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Photograph courtesy of Jeffrey E. Klee, Colonial Williamsburg Foundation
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Revolving Fund Program

About the Revolving Fund Program's History and Mission

The Commonwealth of Virginia's Historic Preservation Trust Fund was created in 1989 by the Virginia General Assembly. In 1999 the fund was transferred to Preservation Virginia and became the Revolving Fund Program.

The Revolving Fund Program is the only program in Virginia dedicated to saving endangered historic property state-wide.

The Revolving Fund Program's goal is to save endangered historic properties across Virginia from demolition and severe neglect.

How Does the Revolving Fund Program Work?

The Revolving Fund Program works in the following way:

  • Endangered significant historic properties are acquired to save them from demolition or severe neglect.
  • Acquired properties are placed under protective easement with the Virginia Department of Historic Resources, ensuring their protection from demolition and subdivision in perpetuity.
  • Properties are then sold to new owners who agree to undertake the necessary rehabilitation.
  • All proceeds generated from the sale of Revolving Fund Program properties are returned to the fund to replenish the reserves which enables future acquisitions.

The Revolving Fund Program's Record of Achievement

Since 1989, the Revolving Fund Program has achieved the following:

  • Saved 19 endangered historic properties from demolition
  • Sold 17 historic properties to new owners for rehabilitation
  • Placed 18 properties under protective easement Virginia Department of Historic Resources, this includes protecting over 700 acres of land
  • Received 4 donated endangered historic properties putting $1,096,821 into the fund
  • Acquired historic properties in 17 counties
  • Saved 3 commercial properties and 15 residential properties
  • Helped over 248 endangered historic properties through technical advice and guidance, leading to the saving of over 20 properties and helping place at least 10 properties under protective easement with the Virginia Department of Historic Resources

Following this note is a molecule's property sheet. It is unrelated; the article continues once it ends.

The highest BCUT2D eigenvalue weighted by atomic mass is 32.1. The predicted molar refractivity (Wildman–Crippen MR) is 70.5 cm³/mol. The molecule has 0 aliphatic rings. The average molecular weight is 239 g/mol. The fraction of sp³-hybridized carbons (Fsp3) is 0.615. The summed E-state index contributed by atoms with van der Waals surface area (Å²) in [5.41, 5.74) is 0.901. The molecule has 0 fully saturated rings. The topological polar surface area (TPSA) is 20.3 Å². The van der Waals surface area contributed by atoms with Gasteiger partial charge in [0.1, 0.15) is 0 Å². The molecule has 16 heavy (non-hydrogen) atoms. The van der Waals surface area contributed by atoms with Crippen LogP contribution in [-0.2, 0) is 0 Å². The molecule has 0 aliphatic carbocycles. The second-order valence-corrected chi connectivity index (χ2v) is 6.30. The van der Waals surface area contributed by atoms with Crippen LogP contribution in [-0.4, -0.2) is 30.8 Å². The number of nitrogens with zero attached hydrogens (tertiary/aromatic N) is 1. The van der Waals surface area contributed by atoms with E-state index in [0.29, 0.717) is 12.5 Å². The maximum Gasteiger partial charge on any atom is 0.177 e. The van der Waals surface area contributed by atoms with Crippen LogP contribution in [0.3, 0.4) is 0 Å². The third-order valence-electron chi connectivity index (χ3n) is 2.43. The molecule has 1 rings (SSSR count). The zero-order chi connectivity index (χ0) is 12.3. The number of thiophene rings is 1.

• Listed 4 properties on the Virginia Landmarks Register and the National Register of Historic Place.

Why is the Revolving Fund Program Needed?

Virginia is home to much of the oldest and finest architecture in America and as each historic property vanishes we lose an important part of our heritage. Virginia's historic properties are rapidly disappearing for a variety of reasons, including the following:

  • Inappropriate development and sprawl
  • Severe neglect, for example, the property is abandoned or a victim of demolition by neglect
  • Absentee owners
  • Ownership issues -- the property is tied up in disputes with family members or heirs
  • Property is threatened with demolition by city officials for code violations
  • Lack of awareness and understanding that historic properties are valuable and worth saving
  • Owners don't know how to go about selling or marketing their vacant and deteriorating historic property
  • Structures need to be moved for development, roads or new building project

How You Can Help the Revolving Fund Program?

The Revolving Fund Program needs your support with gifts of property and donations. The cycle of acquisition and re-sale keeps the Revolving Fund Program, in theory, in play in perpetuity. However, sometimes some endangered historic properties are harder to sell than others and stabilizing, insuring and maintaining them takes money out of the fund. As a result the fund slowly depletes over time. The Revolving Fund Program combats the decline in funds by accepting donations of property. Selling donated property puts money back into the fund and keeps it ready for the next acquisition. The Revolving Fund Program also actively seeks donations from individuals and foundations to support the management of the Program and to fill the coffers for purchasing threatened property.

How Can I Donate a Property or Alert the Revolving Fund Program about an Endangered Property?

For information on donating property or to talk to staff about an endangered property contact:

The Revolving Fund Program Manager
204 West Franklin Street
Richmond, VA 23220
scooleen@preservationvirginia.org
804-648-1889 ext. 320
Fax: 804-775-0802

How Can I See Revolving Fund Program Properties for Sale?

To view Revolving Fund Properties for sale click here.

Tyro Mill
Tyro Mill, 1846, Nelson County: Acquired 2004 -- Sold 2005
The Red Lion Tavern
Red Lion Inn, 1783, Winchester: Acquired 1991 -- Sold 1998
Jackson House
Jackson House, 1850, Lynchburg: Donated to the Revolving Fund Program 1991 –- Sold 1992
Mason House
Mason House, 1720, Accomak County: Acquired 2002 -- Sold 2007